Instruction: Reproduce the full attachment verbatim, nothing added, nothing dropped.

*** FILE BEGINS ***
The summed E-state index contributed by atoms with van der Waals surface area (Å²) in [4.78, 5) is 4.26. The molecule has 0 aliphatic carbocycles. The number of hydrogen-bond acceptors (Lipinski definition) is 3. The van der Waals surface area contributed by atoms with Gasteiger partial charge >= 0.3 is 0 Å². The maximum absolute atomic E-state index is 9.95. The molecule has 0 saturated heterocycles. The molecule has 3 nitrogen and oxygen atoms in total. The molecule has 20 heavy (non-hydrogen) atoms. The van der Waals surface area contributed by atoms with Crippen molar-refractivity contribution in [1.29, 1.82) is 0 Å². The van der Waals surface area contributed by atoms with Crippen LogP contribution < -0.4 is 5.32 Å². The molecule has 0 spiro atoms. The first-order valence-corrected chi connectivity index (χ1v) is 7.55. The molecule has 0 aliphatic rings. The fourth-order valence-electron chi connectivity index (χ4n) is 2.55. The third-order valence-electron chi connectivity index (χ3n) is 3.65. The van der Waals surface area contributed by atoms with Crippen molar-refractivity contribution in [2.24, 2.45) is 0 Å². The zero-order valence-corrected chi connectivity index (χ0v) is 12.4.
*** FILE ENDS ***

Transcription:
The summed E-state index contributed by atoms with van der Waals surface area (Å²) in [4.78, 5) is 4.26. The molecule has 0 aliphatic carbocycles. The number of hydrogen-bond acceptors (Lipinski definition) is 3. The van der Waals surface area contributed by atoms with Gasteiger partial charge >= 0.3 is 0 Å². The maximum absolute atomic E-state index is 9.95. The molecule has 0 saturated heterocycles. The molecule has 3 nitrogen and oxygen atoms in total. The molecule has 20 heavy (non-hydrogen) atoms. The van der Waals surface area contributed by atoms with Crippen molar-refractivity contribution in [1.29, 1.82) is 0 Å². The van der Waals surface area contributed by atoms with Crippen LogP contribution < -0.4 is 5.32 Å². The molecule has 0 spiro atoms. The first-order valence-corrected chi connectivity index (χ1v) is 7.55. The molecule has 0 aliphatic rings. The fourth-order valence-electron chi connectivity index (χ4n) is 2.55. The third-order valence-electron chi connectivity index (χ3n) is 3.65. The van der Waals surface area contributed by atoms with Crippen molar-refractivity contribution in [2.24, 2.45) is 0 Å². The zero-order valence-corrected chi connectivity index (χ0v) is 12.4.